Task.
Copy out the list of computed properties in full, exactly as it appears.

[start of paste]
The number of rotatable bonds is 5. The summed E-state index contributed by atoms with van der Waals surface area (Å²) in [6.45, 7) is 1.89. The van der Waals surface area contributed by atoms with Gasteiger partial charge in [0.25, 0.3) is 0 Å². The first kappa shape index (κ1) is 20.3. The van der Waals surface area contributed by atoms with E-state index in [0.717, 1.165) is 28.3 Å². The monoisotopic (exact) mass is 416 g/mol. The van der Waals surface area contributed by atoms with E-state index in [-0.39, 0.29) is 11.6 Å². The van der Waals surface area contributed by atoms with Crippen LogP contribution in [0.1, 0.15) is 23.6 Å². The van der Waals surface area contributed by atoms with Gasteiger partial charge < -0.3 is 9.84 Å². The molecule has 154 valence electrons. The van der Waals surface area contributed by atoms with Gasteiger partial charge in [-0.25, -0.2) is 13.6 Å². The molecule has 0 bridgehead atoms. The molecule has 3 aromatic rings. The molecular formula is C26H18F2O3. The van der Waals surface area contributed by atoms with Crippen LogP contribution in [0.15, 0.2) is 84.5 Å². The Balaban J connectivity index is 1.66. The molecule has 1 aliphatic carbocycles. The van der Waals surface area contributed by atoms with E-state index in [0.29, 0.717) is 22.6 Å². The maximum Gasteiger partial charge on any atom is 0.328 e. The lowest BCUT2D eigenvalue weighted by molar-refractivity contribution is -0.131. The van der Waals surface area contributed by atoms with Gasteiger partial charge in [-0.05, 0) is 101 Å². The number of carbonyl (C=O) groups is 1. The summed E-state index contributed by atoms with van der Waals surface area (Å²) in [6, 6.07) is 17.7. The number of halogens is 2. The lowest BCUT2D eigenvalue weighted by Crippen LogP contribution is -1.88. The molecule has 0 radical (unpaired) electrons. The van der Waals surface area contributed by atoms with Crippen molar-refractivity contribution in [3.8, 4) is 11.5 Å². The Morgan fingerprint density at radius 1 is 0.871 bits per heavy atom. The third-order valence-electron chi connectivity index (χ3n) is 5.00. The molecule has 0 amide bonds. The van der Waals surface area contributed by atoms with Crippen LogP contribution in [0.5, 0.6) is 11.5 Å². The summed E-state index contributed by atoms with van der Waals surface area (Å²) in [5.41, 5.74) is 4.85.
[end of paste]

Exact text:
The number of rotatable bonds is 5. The summed E-state index contributed by atoms with van der Waals surface area (Å²) in [6.45, 7) is 1.89. The van der Waals surface area contributed by atoms with Gasteiger partial charge in [0.25, 0.3) is 0 Å². The first kappa shape index (κ1) is 20.3. The van der Waals surface area contributed by atoms with E-state index in [0.717, 1.165) is 28.3 Å². The monoisotopic (exact) mass is 416 g/mol. The van der Waals surface area contributed by atoms with E-state index in [-0.39, 0.29) is 11.6 Å². The van der Waals surface area contributed by atoms with Crippen LogP contribution in [0.1, 0.15) is 23.6 Å². The van der Waals surface area contributed by atoms with Gasteiger partial charge < -0.3 is 9.84 Å². The molecule has 154 valence electrons. The van der Waals surface area contributed by atoms with Gasteiger partial charge in [-0.25, -0.2) is 13.6 Å². The molecule has 0 bridgehead atoms. The molecule has 3 aromatic rings. The molecular formula is C26H18F2O3. The van der Waals surface area contributed by atoms with Crippen LogP contribution in [0.15, 0.2) is 84.5 Å². The Balaban J connectivity index is 1.66. The molecule has 1 aliphatic carbocycles. The van der Waals surface area contributed by atoms with E-state index in [0.29, 0.717) is 22.6 Å². The maximum Gasteiger partial charge on any atom is 0.328 e. The lowest BCUT2D eigenvalue weighted by molar-refractivity contribution is -0.131. The van der Waals surface area contributed by atoms with Gasteiger partial charge in [-0.05, 0) is 101 Å². The number of carbonyl (C=O) groups is 1. The summed E-state index contributed by atoms with van der Waals surface area (Å²) in [6, 6.07) is 17.7. The number of halogens is 2. The lowest BCUT2D eigenvalue weighted by Crippen LogP contribution is -1.88. The molecule has 0 radical (unpaired) electrons. The van der Waals surface area contributed by atoms with Crippen molar-refractivity contribution in [3.8, 4) is 11.5 Å². The Morgan fingerprint density at radius 1 is 0.871 bits per heavy atom. The third-order valence-electron chi connectivity index (χ3n) is 5.00. The molecule has 0 amide bonds. The van der Waals surface area contributed by atoms with Crippen LogP contribution in [0.5, 0.6) is 11.5 Å². The summed E-state index contributed by atoms with van der Waals surface area (Å²) in [5.41, 5.74) is 4.85.